--
Cheers!


d4m1r

join:2011-08-25
Reviews:
·Start Communicat..
reply to UK_Dave

said by UK_Dave:

In light of the recent Voltage issues, and given the clarification we now have on Legal Mandatory Minimums, or rather the lack of them, I'm wondering if ISP Log retention times might well become a point on which different ISP's might compete?
Dave

They already do...In Europe. Unfortunately, like many things, they are light years ahead of us. Several ISPs across the bond adamently advertise they keep NO logs and are still able to deal with spammers etc just fine. If they are approached by the Police or government officials requesting information in relation to a crime, well...They don't have any so while they might love to hand it over, they can't. And they are perfectly within their right to do so, as TSI would be in Canada, but I don't think they realize this yet...

Sure things would have to change (dealing with spammers and billing issues apparently) but it would be possible for TSI to implement, and beneficial to them as a business (imho).

Privacy should trump spam related issues, copyright notices, and all other things logs are currently being kept to deal with.
--
www.613websites.com Budget Canadian Web Design and Hosting

BrianON

join:2011-09-30
Ottawa, ON
Reviews:
·TekSavvy Cable

1 edit

The EU directives (not yet passed in each country) call for retaining this type of information for not less than 6 months and not more than 2 years. In addition it lists some requirements to log the traffic/activity of the user which goes far beyond just logging the information to match users with ip addresses assigned to them for a given time period that is being talked about in this thread. Though content of the communications is still off limits (No data revealing the content of the communication may be retained pursuant to this Directive.)


UK_Dave

join:2011-01-27
Powassan, ON
kudos:2
Reviews:
·TekSavvy DSL

2 edits
reply to Samgee

He's referring to legal implications if they decided not to log. All the investigations would stop at them, and the pressure that could be placed on them because they are in a way obstructing an investigation aren't worth the benefits.
----------------------------------

EDIT: None of the below came from my discussion with the CAIP

If there is no law whatsoever mandating minimum record keeping, what would the implications be for an ISP that had a published zero-day record keeping policy, when for example facing a warrant for customer information.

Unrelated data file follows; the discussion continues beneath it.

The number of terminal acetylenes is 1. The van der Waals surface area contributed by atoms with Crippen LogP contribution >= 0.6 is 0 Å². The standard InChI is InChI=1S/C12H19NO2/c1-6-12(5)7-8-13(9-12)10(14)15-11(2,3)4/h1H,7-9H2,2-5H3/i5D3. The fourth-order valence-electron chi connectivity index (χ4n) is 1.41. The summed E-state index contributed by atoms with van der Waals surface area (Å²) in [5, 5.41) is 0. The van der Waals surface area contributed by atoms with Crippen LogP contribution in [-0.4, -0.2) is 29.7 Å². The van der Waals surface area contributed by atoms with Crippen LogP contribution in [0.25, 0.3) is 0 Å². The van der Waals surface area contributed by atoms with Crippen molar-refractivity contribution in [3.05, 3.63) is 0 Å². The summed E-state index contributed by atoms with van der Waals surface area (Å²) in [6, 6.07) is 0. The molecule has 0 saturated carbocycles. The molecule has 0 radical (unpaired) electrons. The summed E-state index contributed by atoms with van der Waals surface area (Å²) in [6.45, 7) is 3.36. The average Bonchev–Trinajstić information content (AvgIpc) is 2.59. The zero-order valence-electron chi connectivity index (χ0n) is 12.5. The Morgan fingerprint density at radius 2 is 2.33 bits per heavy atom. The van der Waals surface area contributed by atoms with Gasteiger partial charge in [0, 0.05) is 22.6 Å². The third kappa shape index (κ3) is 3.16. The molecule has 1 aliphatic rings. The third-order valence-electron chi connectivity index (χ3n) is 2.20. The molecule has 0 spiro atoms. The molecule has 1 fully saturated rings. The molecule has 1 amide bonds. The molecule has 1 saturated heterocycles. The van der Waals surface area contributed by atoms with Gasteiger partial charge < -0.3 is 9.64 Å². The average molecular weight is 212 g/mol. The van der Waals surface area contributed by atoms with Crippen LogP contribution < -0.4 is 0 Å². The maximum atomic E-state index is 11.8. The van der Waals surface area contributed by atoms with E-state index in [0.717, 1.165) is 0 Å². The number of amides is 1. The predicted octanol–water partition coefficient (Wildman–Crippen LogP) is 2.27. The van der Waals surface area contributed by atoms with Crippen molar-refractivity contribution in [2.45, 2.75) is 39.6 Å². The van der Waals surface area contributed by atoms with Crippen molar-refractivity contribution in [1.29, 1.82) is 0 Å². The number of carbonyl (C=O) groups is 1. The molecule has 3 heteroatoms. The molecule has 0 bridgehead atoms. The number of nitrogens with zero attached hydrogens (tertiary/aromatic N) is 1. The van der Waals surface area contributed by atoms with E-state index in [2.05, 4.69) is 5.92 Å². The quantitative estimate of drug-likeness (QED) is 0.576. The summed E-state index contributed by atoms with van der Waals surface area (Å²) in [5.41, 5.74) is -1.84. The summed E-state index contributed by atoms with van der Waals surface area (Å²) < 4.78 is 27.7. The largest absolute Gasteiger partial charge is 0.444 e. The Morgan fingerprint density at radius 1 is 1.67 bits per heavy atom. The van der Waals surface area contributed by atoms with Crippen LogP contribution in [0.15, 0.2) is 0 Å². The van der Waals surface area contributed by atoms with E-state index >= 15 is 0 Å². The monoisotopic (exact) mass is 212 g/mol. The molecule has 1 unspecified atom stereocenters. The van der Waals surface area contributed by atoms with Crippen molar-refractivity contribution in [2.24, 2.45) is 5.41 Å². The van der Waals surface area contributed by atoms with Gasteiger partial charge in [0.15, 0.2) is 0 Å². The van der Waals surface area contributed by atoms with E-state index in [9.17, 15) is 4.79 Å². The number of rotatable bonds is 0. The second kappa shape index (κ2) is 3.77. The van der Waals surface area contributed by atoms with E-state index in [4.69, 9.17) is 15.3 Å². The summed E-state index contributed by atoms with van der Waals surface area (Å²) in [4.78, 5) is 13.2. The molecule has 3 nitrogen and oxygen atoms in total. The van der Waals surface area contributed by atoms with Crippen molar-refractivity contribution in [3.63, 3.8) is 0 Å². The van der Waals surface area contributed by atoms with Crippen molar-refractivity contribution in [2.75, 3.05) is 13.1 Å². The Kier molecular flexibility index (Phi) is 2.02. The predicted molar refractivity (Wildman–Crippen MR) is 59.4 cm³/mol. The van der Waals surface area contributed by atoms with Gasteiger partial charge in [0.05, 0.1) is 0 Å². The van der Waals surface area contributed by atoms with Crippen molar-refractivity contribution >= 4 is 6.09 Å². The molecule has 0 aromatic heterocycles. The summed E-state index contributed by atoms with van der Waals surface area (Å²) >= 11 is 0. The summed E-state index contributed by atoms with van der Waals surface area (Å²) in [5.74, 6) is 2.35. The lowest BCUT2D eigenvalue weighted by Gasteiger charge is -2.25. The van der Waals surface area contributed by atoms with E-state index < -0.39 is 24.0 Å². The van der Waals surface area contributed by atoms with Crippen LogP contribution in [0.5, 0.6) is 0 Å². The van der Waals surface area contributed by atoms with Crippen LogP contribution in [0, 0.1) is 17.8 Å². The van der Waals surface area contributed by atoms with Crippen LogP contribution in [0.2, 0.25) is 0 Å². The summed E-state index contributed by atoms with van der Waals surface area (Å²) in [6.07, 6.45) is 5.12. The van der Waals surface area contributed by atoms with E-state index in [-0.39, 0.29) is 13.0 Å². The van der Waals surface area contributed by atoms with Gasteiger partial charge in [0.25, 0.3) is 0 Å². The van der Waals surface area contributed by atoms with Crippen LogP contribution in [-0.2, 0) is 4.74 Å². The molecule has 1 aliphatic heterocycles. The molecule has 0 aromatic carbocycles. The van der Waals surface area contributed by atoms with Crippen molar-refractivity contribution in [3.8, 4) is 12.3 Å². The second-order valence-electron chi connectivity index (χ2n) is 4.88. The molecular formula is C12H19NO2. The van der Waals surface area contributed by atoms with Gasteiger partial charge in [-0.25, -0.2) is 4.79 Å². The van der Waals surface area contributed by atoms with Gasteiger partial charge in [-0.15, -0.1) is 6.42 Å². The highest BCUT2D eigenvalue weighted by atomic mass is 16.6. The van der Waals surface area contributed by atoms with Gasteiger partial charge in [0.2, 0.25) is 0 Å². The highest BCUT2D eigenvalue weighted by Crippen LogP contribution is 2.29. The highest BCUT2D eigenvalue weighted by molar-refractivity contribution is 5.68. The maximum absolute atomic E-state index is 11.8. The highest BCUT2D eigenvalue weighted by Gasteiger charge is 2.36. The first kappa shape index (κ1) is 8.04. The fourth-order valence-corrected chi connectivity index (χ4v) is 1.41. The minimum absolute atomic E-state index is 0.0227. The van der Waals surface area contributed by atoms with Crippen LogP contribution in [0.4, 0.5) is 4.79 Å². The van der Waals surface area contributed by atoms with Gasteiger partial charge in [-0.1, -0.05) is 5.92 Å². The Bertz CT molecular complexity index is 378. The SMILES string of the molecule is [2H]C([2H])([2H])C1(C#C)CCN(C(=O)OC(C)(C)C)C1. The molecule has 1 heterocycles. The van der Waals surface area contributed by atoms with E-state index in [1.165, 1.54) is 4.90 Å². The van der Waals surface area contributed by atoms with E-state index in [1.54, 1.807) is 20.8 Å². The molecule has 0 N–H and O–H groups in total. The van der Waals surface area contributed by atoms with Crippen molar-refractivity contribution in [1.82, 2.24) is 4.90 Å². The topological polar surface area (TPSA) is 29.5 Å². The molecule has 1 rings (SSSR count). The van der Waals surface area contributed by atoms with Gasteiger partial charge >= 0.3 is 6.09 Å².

The answer is that they would respond to the court with their stated Retention Policy, legal by all Provincial and Federal law, and that, would be that. I have had this confirmed, today.

That would be that, in a legal sense.

It was also pointed out, informally, that when that request is a 4 hour Orange Alert, and it will be allowed to slip into the news which ISP could not cooperate. That's a lot of people with pitchforks in the letters columns. And of course, something, would have to be done.

Something, would probably be a group to discuss the way to prevent "it" ever happening again. And the way, would be to propose a mandatory legal minimum data retention policy.

Anyhow, I am led to believe that there is no legal sanction that could be applied to an ISP following a stated policy under current legislation. I'm not saying this is possible, or that it's desired.

It's the way the law stands right now.



sm5w2
Premium
join:2004-10-13
St Thomas, ON
reply to globus9991

I've asked this question (legal requirements to log IP assignments) before here on dslr (and on usenet - can.internet.highspeed) and have never gotten any coherent answer.

But I'll tell you why TS and Bell and any other ISP does it. It's a very simple concept.

The telco / ISP industry wants as few laws / rules / regs as possible.

Law enforcement and the courts want to know IP assignments from time to time. So you keep logs and you give them the info they want. They are happy.

If you did not keep logs, they would be unhappy - AND THEY WOULD SIMPLY ENACT LAWS TO COMPEL YOU TO KEEP LOGS. Maybe throw in other rules or requirements while they're at it. Then the telco's / ISP's would be unhappy.

It's just that simple.

Now answer me this:

There is no technical or billing reason why a telco would need to keep logs of any local (non-billable) calls you make with your land-line. But - are there any laws on the books that require such logging?

If the answer is no, then the same logic and rational should apply to logging IP assignments.


kovy

join:2009-03-26
kudos:8
reply to globus9991

Hell I'd keep logs to see who's messing with my wireless... imagine if I had a ISP.